Urgent reforms to re-localise Britain – that all three main political parties have committed to – are under threat because politicians don’t understand localism.

Unless the debate about localism is broadened, the narrow Westminster understanding of the issue will frustrate the re-locatlisation which is needed if we are to get Britain working again.

“Politicians have narrowed the localism debate because they only have the language of centralisation with which to discuss it,” says Boyle, “The result is that they only ever discuss politicians’ versions of localism – government functions, elections and local committees.”

Political understanding of localisation has impoverished the debate, and as a result, local economies and communities are losing out. Instead, localism is about how to make things work, and how to escape from the centralisation that is making Britain seize up.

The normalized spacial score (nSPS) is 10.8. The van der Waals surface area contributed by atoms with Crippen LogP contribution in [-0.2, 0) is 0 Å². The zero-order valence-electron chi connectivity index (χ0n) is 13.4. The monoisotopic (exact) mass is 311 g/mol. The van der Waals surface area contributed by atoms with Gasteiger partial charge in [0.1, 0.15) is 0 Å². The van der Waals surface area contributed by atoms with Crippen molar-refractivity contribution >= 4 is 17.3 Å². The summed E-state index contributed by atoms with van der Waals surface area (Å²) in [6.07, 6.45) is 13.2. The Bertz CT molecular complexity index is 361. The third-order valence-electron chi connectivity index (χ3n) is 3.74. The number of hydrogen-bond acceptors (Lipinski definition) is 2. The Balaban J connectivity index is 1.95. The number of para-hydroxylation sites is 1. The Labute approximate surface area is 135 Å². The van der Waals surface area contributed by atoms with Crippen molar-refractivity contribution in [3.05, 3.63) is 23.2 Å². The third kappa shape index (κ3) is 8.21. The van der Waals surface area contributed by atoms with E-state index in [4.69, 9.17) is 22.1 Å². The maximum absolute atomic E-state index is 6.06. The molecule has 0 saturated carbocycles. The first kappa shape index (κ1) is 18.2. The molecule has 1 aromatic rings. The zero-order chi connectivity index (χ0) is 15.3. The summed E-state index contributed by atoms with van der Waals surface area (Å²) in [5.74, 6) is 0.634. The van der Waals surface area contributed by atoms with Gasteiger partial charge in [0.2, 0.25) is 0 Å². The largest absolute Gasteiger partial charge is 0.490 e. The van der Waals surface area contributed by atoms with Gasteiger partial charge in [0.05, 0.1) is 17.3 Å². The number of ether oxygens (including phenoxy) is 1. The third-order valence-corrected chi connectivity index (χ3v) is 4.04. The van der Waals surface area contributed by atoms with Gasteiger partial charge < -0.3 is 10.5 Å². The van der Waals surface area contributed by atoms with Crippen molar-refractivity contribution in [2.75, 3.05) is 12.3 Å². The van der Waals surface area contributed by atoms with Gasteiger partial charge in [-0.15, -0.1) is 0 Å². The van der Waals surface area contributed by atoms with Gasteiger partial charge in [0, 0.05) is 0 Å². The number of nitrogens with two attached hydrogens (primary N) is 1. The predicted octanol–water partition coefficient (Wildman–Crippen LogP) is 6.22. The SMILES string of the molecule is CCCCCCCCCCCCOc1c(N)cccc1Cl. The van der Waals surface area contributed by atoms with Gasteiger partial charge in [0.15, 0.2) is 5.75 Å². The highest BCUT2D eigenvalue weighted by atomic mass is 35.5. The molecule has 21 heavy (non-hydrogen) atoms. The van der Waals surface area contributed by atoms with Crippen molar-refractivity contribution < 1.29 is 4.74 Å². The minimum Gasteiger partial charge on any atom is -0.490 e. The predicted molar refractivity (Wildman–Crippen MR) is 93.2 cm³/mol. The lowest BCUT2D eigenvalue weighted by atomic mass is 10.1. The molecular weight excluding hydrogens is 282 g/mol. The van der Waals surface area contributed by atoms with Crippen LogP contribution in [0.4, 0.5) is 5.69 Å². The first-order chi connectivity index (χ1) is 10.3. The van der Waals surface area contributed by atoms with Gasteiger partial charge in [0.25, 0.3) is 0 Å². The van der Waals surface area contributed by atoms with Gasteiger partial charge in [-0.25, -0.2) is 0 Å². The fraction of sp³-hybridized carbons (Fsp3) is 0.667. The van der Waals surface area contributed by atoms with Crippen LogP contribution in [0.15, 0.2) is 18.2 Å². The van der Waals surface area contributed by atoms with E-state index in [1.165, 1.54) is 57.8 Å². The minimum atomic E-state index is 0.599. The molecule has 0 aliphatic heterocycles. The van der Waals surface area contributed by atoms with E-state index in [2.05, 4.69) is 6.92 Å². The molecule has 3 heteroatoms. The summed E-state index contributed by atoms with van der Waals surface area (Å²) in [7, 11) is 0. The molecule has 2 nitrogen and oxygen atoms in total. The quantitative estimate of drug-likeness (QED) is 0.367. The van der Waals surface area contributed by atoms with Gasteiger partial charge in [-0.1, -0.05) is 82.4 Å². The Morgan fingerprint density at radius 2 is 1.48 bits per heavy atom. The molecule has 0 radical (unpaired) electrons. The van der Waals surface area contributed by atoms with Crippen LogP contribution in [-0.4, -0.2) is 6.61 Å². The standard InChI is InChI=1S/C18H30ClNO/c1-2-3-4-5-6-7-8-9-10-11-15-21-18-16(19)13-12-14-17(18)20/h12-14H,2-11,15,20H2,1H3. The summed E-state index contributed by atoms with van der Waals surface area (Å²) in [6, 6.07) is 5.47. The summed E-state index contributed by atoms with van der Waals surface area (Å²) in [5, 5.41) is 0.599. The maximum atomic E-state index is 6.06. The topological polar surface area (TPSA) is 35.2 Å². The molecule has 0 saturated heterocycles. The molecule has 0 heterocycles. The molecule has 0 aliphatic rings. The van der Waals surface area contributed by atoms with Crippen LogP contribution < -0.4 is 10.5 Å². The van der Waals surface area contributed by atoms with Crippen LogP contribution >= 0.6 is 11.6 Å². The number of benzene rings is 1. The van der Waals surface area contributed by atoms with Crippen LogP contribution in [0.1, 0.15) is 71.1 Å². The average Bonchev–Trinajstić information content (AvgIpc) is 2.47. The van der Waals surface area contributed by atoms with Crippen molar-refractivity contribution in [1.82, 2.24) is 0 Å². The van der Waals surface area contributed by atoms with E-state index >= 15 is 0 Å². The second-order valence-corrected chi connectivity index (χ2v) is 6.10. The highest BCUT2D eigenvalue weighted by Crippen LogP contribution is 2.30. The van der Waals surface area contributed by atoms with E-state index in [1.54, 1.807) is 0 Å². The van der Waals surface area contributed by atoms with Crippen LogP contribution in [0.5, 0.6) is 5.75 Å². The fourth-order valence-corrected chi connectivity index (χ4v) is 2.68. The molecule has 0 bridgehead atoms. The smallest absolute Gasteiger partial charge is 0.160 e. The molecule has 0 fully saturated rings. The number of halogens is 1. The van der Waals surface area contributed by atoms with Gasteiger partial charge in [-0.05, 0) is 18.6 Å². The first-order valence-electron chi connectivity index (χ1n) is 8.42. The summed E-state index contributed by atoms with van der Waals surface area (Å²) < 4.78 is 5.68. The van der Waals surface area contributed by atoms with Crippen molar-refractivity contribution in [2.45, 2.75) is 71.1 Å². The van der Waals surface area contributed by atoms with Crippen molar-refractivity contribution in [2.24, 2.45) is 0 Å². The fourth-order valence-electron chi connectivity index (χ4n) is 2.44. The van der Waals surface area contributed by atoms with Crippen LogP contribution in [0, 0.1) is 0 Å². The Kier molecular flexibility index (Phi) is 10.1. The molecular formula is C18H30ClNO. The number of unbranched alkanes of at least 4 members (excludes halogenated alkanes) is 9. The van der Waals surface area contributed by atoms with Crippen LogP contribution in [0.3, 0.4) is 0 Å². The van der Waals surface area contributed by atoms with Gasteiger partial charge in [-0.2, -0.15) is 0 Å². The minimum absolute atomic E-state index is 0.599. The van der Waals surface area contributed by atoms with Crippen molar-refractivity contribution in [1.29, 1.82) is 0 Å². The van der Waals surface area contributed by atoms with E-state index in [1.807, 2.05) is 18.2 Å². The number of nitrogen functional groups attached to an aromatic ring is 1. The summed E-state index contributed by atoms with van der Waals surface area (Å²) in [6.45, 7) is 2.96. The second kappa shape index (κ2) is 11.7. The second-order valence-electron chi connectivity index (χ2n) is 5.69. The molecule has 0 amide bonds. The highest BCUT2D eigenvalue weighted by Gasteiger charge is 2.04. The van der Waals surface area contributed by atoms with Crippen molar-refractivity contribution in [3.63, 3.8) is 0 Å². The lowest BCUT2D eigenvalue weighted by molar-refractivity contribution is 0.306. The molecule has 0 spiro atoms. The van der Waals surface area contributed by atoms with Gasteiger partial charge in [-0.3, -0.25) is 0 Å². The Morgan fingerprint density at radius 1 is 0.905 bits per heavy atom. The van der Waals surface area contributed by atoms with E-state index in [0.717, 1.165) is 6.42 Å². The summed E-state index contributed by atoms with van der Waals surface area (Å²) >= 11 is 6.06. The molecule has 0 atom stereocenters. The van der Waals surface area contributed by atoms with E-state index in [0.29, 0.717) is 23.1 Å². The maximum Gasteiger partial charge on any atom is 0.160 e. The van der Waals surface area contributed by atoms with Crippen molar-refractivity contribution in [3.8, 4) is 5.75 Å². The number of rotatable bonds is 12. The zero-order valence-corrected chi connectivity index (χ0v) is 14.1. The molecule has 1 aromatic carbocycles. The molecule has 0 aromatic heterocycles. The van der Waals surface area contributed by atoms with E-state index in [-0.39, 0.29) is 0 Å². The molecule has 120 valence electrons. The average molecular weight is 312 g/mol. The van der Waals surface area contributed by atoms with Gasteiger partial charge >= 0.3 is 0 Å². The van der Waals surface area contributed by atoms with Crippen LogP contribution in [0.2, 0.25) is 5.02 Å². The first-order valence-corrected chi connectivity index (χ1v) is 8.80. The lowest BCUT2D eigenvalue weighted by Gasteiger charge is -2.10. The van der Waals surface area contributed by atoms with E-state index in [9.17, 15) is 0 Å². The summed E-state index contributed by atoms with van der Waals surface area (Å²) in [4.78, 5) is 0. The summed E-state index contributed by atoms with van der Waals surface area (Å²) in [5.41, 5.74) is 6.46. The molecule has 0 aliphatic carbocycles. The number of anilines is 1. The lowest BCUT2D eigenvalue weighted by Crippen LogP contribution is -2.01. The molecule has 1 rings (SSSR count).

Boyle ends the pamphlet with a call for a debate which is less about committee meetings and more about life, and must include:

  • How to give power and initiative back to front line public service staff.
  • How to hand more responsibility to service users for delivering broader services, to make real change possible.
  • How to make public services more human scale.
  • How to localise economic power as well as political power.